Man can't sue over being left in prison, court rules

BATTLE CREEK (AP) -- A federal court on Tuesday refused to reinstate the lawsuit of a man who blames prosecutors for leaving him in prison for nearly 20 years after his conviction was overturned.

There seems to be no dispute that a court order overturning Buxton Heyerman's conviction and ordering a new trial apparently fell through the cracks in 1989. But the appeals court said there's no evidence that his extended stay in prison was due to a prosecutor's bad policy or a failure to supervise staff, key points in his civil rights lawsuit.

"The judicial system -- to say nothing of the criminal defense system -- has not functioned as it should when a criminal defendant remains imprisoned for 17 years after his or her conviction has been reversed and no further action has been taken," a three-judge panel said. "Liability, however, does not necessarily attach to any entity and/or individual as a result of this breakdown."

Heyerman was convicted of criminal sexual conduct in 1988, after prosecutors said he sexually assaulted a minor. A year later, the Michigan appeals court overturned the conviction because of trial errors. But instead of getting a new trial, he stayed in prison.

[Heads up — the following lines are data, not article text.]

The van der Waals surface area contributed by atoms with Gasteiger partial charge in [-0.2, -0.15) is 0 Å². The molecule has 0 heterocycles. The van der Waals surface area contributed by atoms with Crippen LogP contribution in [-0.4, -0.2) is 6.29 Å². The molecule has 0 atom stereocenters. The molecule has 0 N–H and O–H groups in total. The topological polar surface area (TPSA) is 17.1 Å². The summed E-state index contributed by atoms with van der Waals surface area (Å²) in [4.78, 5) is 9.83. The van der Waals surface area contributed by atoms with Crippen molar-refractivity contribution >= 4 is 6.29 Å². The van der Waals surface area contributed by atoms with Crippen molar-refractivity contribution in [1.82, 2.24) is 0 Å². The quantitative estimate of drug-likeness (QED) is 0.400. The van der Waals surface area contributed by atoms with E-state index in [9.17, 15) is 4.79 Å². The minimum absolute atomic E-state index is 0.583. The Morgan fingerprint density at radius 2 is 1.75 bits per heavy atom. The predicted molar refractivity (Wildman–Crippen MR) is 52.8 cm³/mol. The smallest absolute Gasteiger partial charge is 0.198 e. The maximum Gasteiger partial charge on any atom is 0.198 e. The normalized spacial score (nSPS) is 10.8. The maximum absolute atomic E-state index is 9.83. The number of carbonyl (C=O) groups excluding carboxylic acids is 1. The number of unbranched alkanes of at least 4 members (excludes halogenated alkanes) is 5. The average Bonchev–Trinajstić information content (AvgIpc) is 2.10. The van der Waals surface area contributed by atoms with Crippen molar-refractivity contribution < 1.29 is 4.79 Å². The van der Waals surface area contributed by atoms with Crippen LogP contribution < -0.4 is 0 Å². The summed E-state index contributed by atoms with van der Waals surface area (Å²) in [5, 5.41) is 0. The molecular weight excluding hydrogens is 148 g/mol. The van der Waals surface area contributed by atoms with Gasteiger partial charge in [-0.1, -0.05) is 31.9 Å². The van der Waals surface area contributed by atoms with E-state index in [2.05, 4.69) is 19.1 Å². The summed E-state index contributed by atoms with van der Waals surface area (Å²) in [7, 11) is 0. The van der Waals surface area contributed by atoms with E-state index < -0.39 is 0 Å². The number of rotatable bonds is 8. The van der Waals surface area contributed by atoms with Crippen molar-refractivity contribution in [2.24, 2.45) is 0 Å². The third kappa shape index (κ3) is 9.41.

Heyerman's attorney was familiar with the decision but told his client to keep quiet and stay locked up for a few more years until the statute of limitations on the charge ran out. Calhoun County authorities said they became aware of the case only in 2007, when Heyerman filed a lawsuit demanding his release.

A judge that year dismissed charges, saying Heyerman's right to a speedy trial was violated. Heyerman's former attorney paid $95,000 to settle a malpractice claim and was suspended from law for about three years.

Judge Jeffrey Sutton of the 6th U.S. Circuit Court of Appeals called it a "remarkable saga."

"It is not often that an inmate seeks refuge from the prosecutorial arm of the state by laying low for 17 years in prison in order to avoid the risk of a new trial that, if all goes badly, will lead to incarceration," he said. "And it is not often that a state abets this strategy by failing to realize that it is housing an individual whose conviction has been reversed.

"One suspects that Heyerman and his attorney will not try this again, and one hopes that Michigan will not let this happen again," Sutton said.

A message seeking comment was left with Heyerman's current lawyer, James Sauber.

Published: Thu, May 31, 2012


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